The Steps To Avoiding A "Botched" Procedure


The Steps To Avoiding A "Botched" Procedure

Thanks to TV shows like “Botched” and the pervasiveness of celebrity media coverage, we’re all familiar with pictures of men and women with undesirable plastic surgery outcomes. For celebrities like Mickey Rourke and Joan Rivers, it’s because the patient simply had too much done. However, in some cases it can be because the patient wanted to look much different, as is the case with the woman who wanted to look like a panther, or the man who had work done to resemble Justin Beiber. Watch myself and a panel of experts discuss how patients can help guarantee that they get the best results from their plastic surgery procedure.

botched-plastic-surgery-and-revision.02.jpg

Sometimes "Botched" Is The Wrong Word

I perform a lot of revision surgeries at my Seattle, WA practice, and I often explain to patients that referring to what they perceive as poor results as a ‘"botched procedure" is a bit inaccurate. Of course there are cases of errors of judgement and errors of technique on the part of the surgeon - but sometimes the surgery is executed well and there can be complications in the recovery process. The bottom line here is that no matter the cause, the patient is unsatisfied with the end result. In my opinion, the best way to avoid this outcome is to do your research and find a board certified plastic surgeon with the experience to recognize issues as they present themselves and fix them before they get out of hand. That way, they can avoid needing revision surgery after the initial healing process is finished.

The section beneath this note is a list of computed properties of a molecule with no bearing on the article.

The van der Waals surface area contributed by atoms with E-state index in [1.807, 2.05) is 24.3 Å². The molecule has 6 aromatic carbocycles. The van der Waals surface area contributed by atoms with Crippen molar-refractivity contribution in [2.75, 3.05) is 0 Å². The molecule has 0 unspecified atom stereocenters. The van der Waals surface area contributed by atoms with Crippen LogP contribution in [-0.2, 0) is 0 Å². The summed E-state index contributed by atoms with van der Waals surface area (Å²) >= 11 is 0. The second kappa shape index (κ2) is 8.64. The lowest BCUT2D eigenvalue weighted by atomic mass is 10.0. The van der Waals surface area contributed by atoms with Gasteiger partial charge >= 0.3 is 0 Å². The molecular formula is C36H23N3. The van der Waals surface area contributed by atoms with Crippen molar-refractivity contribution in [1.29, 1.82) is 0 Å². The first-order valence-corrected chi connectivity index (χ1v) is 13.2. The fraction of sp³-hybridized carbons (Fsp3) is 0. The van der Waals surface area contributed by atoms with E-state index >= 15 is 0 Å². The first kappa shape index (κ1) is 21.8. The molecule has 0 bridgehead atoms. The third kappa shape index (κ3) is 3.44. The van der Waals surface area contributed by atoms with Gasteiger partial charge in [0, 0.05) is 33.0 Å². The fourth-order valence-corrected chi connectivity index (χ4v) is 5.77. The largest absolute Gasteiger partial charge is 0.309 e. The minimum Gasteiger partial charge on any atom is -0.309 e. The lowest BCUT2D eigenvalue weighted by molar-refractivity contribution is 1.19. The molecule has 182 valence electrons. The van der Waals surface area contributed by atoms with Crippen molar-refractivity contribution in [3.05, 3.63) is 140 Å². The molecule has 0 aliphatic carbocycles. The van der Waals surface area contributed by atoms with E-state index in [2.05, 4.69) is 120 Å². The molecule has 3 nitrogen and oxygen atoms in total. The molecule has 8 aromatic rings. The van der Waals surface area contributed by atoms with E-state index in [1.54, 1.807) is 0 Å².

botched-plastic-surgery-and-revision.01.jpg

Patients Should Consider The Three C's

When determining what procedure to get and what surgeon to visit, Dr. Steven Camp of Fort Worth, TX encourages prospective patients to follow a checklist that he refers to as, “The Three C’s”. The first step is to check the credentials of their surgeon to make sure that he or she is board certified. The second step is to check for previous patients’ reviews and outcomes. Finally, the third step is to double check with yourself to make sure that you're both physically and mentally ready to undergo a surgical procedure. To be ready, you must understand the ins and outs of the procedure you'll be undergoing, and as well as the appropriate steps and treatment plan to guarantee a successful recovery.

botched-plastic-surgery-and-revision.03.jpg

While I undoubtedly agree with the first two C's, I believe that patient reviews should be taken with a grain of salt. This is because a surgeon with little experience can easily take one good review and run with it via social media and other communication channels to position themselves as something they're not (yet). Now more than ever, it's vital that prospective patients be conscious of the fact that “likes” and social media attention aren't the gold standard for determining a surgeon's quality of work. However, I do believe that patient reviews can be a good way for you to get a sense of the experience you can expect in working with a given surgeon and their practice. 

The images we’ve all seen of faces, lips, and eyes that have been deformed by plastic surgery serve an important purpose: They get patients to ask the hard questions, which I and others believe is the best way for the surgeon to show his or her knowledge and expertise. 

botched-plastic-surgery-and-revision.04.jpg